New Report Questions Claim Natural Gas is a ‘Bridge Fuel’
August 3, 2016
PROVIDENCE — A new report concludes what has long been suspected about natural gas: leaks of methane during the extraction and transportation process eliminate any climate benefits from the supposed low-carbon fuel.
“These findings should lead policymakers to reject natural gas as a ‘bridge fuel’ and instead to redouble America’s efforts to repower with truly clean energy from the sun, the wind and other sources of renewable energy,” according to the report “Natural Gas and Global Warming” compiled by the environmental advocacy groups Environment America and the Toxics Action Center.
Their research analyzed studies of both fracking and traditional extraction of natural gas from mining sites across the country. Aircraft-based sampling across Colorado’s Front Range found a 4.1 percent leakage rate. Production sites in southwestern Pennsylvania had a 7 percent leakage rate, according to the report.
The report also questions previous studies of leakage by the Environmental Protection Agency and the University of Texas for underestimating natural gas leakage. The 22-page report also calls into doubt the claim that natural gas is a “bridge fuel” to renewable energy, by producing less carbon than oil and coal. Both Rhode Island Gov. Gina Raimondo and Massachusetts Gov. Charlie Baker support natural gas as a bridge fuel.
Although natural gas emits less carbon dioxide when burned, it generates higher carbon emissions than traditional fossil fuels when the full life cycle of natural gas is considered. Leaks during extraction, storage and transportation of natural gas release greenhouse gas emissions that equal some 250 new coal-fired power plants, according to the report.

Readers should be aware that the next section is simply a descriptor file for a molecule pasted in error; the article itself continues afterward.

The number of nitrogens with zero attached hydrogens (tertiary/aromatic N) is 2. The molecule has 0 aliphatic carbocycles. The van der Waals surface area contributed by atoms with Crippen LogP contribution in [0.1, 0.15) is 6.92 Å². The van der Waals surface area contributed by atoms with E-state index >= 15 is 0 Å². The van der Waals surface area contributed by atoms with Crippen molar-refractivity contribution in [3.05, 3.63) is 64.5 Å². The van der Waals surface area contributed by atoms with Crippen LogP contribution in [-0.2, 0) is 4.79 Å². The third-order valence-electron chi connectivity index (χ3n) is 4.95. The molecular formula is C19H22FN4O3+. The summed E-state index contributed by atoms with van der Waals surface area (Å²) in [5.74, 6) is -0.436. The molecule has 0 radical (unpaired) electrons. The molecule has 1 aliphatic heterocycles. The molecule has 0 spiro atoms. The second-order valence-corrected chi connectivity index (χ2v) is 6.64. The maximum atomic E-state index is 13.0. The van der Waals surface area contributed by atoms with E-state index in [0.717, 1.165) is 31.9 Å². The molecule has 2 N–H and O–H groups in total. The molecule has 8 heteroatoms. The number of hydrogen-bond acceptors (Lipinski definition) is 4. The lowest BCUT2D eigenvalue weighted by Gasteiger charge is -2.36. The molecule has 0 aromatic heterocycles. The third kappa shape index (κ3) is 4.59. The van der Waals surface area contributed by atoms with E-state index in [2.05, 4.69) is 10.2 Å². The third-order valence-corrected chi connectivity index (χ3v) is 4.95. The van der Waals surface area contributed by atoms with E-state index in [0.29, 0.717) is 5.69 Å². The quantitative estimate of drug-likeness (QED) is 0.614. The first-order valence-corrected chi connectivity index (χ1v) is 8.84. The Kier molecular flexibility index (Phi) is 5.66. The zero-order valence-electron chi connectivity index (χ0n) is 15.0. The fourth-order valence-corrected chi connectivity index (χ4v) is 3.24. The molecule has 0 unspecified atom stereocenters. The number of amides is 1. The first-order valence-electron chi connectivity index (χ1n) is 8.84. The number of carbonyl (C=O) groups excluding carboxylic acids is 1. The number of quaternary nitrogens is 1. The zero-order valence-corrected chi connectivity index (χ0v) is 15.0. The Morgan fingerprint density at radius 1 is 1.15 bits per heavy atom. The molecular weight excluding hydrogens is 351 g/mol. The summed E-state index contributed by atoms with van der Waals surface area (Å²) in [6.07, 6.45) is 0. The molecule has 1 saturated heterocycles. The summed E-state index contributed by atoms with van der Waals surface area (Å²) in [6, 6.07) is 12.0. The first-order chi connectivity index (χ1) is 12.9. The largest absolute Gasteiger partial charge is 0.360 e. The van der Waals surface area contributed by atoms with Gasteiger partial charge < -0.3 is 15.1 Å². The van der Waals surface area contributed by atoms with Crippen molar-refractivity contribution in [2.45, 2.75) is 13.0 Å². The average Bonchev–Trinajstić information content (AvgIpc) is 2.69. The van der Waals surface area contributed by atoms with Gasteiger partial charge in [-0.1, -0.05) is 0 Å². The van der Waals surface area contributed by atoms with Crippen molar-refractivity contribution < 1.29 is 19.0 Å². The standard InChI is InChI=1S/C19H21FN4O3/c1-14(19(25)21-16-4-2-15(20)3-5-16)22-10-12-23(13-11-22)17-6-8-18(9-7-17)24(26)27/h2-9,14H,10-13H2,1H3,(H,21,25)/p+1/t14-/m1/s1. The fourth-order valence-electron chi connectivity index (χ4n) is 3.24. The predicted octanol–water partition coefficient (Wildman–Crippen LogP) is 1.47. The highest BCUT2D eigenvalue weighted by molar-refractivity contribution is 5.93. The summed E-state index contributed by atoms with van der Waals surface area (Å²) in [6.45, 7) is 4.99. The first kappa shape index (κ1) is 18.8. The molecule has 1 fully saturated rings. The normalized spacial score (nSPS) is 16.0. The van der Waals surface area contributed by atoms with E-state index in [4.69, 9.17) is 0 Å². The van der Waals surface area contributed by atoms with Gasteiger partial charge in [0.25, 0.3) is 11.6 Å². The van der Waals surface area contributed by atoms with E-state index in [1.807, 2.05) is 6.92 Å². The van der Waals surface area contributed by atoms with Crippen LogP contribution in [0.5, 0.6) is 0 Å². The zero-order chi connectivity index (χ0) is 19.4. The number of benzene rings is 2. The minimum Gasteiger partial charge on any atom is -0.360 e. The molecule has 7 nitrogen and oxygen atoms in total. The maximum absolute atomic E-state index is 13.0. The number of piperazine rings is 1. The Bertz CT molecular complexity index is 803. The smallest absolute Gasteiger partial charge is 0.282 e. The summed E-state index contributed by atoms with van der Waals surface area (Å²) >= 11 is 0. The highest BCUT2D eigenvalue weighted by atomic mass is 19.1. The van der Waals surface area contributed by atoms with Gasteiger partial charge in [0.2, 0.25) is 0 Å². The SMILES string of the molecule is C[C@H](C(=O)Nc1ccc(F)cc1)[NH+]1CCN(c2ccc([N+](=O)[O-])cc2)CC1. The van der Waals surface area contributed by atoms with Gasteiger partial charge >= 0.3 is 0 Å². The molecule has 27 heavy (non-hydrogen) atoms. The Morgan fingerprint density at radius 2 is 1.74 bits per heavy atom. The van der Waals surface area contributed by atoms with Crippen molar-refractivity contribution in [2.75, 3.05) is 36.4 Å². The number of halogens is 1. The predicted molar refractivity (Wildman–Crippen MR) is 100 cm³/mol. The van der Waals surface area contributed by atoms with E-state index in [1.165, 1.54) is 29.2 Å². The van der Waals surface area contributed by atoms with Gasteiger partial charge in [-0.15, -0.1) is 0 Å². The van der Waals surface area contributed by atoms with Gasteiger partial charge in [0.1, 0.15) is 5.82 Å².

Methane, the primary gas in natural gas, is a potent greenhouse gas, and the report emphasizes the near-term impacts of methane leaks that can occur from 29 different activities and equipment that natural gas goes through during its life as a fuel.
“Temperature increases over the next few decades have the potential to push the climate past ‘tipping points’ — such as the release of methane deposits in the ocean or Arctic permafrost — that could further trigger warming,” according to the report.
Environment America suggests that the rapid growth of the wind and solar industries presents an opportunity for a rapid shift away from natural gas. The advocacy group points to the wave of new natural-gas infrastructure projects as a threat to a low-carbon energy future.
“New fracked gas infrastructure proposed across the region threatens our climate future, our health and our neighborhoods,” Ben Weilerstein of the Toxics Action Center said during a July 27 press conference outside the Statehouse.
The event was one of seven held recently across southern New England to protest natural-gas pipeline and infrastructure projects. At another press event on July 27, this one in Massachusetts at the New Bedford Harbor Walk, Sylvia Broude, executive director of Toxics Action Center, said, “For years, communities on the frontlines of proposed pipelines, power plants, compressor stations and LNG terminals have been told by the fossil-fuel lobby and politicians that gas is a low-carbon bridge to a clean energy future. Today, it’s clearer than ever that this is not the case. New fracked-gas infrastructure proposed across the region threatens our climate future, our health, and our neighborhoods. It’s time to double down on clean local renewable energy sources right here in New England.”
In Rhode Island, new fossil-fuel projects include a natural gas power plant and the expansion of a pipeline compressor station, both in Burrillville, and a liquefied natural gas (LNG) processing facility on the Providence waterfront. Rehoboth, Mass., is being asked to host a new compressor station. A new LNG storage facility is proposed for Acushnet, Mass.
“These new fracked-gas proposals on the South Coast are nothing more than a money-making scheme for the fossil-fuel industry,” said Rachel Mulroy, an organizer with the Fall River, Mass.-based Coalition for Social Justice and a board member for South Coast Neighbors United, which formed out of concerns about Spectra Energy’s LNG proposal in Acushnet.
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